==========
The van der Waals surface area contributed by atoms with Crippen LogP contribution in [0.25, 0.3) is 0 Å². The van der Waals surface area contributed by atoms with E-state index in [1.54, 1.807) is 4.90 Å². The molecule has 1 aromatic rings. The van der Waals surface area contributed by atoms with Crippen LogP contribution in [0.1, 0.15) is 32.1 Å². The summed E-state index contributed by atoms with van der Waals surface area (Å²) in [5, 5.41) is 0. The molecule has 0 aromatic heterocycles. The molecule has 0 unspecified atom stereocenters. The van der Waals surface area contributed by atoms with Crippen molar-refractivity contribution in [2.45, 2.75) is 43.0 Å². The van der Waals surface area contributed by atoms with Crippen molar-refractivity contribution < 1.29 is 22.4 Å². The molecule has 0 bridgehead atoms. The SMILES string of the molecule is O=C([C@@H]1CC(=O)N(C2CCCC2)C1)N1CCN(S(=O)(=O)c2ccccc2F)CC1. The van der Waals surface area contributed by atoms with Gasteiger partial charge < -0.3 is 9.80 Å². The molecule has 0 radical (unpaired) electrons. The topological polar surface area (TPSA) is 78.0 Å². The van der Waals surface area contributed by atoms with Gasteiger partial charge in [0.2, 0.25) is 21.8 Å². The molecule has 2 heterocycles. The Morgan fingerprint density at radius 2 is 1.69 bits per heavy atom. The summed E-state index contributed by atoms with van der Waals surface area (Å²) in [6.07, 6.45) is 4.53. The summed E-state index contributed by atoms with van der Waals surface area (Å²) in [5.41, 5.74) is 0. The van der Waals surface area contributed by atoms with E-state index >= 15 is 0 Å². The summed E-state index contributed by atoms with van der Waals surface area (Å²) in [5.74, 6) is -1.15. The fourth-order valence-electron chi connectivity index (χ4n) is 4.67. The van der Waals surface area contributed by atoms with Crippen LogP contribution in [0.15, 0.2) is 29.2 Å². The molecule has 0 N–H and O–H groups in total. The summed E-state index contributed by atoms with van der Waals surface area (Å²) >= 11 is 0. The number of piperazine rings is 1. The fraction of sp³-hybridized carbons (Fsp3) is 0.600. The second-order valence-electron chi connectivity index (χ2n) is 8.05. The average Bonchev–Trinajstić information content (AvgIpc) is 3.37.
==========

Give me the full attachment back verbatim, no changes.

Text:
The van der Waals surface area contributed by atoms with Crippen LogP contribution in [0.25, 0.3) is 0 Å². The van der Waals surface area contributed by atoms with E-state index in [1.54, 1.807) is 4.90 Å². The molecule has 1 aromatic rings. The van der Waals surface area contributed by atoms with Crippen LogP contribution in [0.1, 0.15) is 32.1 Å². The summed E-state index contributed by atoms with van der Waals surface area (Å²) in [5, 5.41) is 0. The molecule has 0 aromatic heterocycles. The molecule has 0 unspecified atom stereocenters. The van der Waals surface area contributed by atoms with Crippen molar-refractivity contribution in [2.45, 2.75) is 43.0 Å². The van der Waals surface area contributed by atoms with Crippen molar-refractivity contribution < 1.29 is 22.4 Å². The molecule has 0 bridgehead atoms. The SMILES string of the molecule is O=C([C@@H]1CC(=O)N(C2CCCC2)C1)N1CCN(S(=O)(=O)c2ccccc2F)CC1. The van der Waals surface area contributed by atoms with Gasteiger partial charge < -0.3 is 9.80 Å². The molecule has 0 radical (unpaired) electrons. The topological polar surface area (TPSA) is 78.0 Å². The van der Waals surface area contributed by atoms with Gasteiger partial charge in [0.2, 0.25) is 21.8 Å². The molecule has 2 heterocycles. The Morgan fingerprint density at radius 2 is 1.69 bits per heavy atom. The summed E-state index contributed by atoms with van der Waals surface area (Å²) in [6.07, 6.45) is 4.53. The summed E-state index contributed by atoms with van der Waals surface area (Å²) in [5.41, 5.74) is 0. The van der Waals surface area contributed by atoms with E-state index >= 15 is 0 Å². The summed E-state index contributed by atoms with van der Waals surface area (Å²) in [5.74, 6) is -1.15. The fourth-order valence-electron chi connectivity index (χ4n) is 4.67. The van der Waals surface area contributed by atoms with Crippen LogP contribution in [0.15, 0.2) is 29.2 Å². The molecule has 0 N–H and O–H groups in total. The summed E-state index contributed by atoms with van der Waals surface area (Å²) >= 11 is 0. The number of piperazine rings is 1. The fraction of sp³-hybridized carbons (Fsp3) is 0.600. The second-order valence-electron chi connectivity index (χ2n) is 8.05. The average Bonchev–Trinajstić information content (AvgIpc) is 3.37.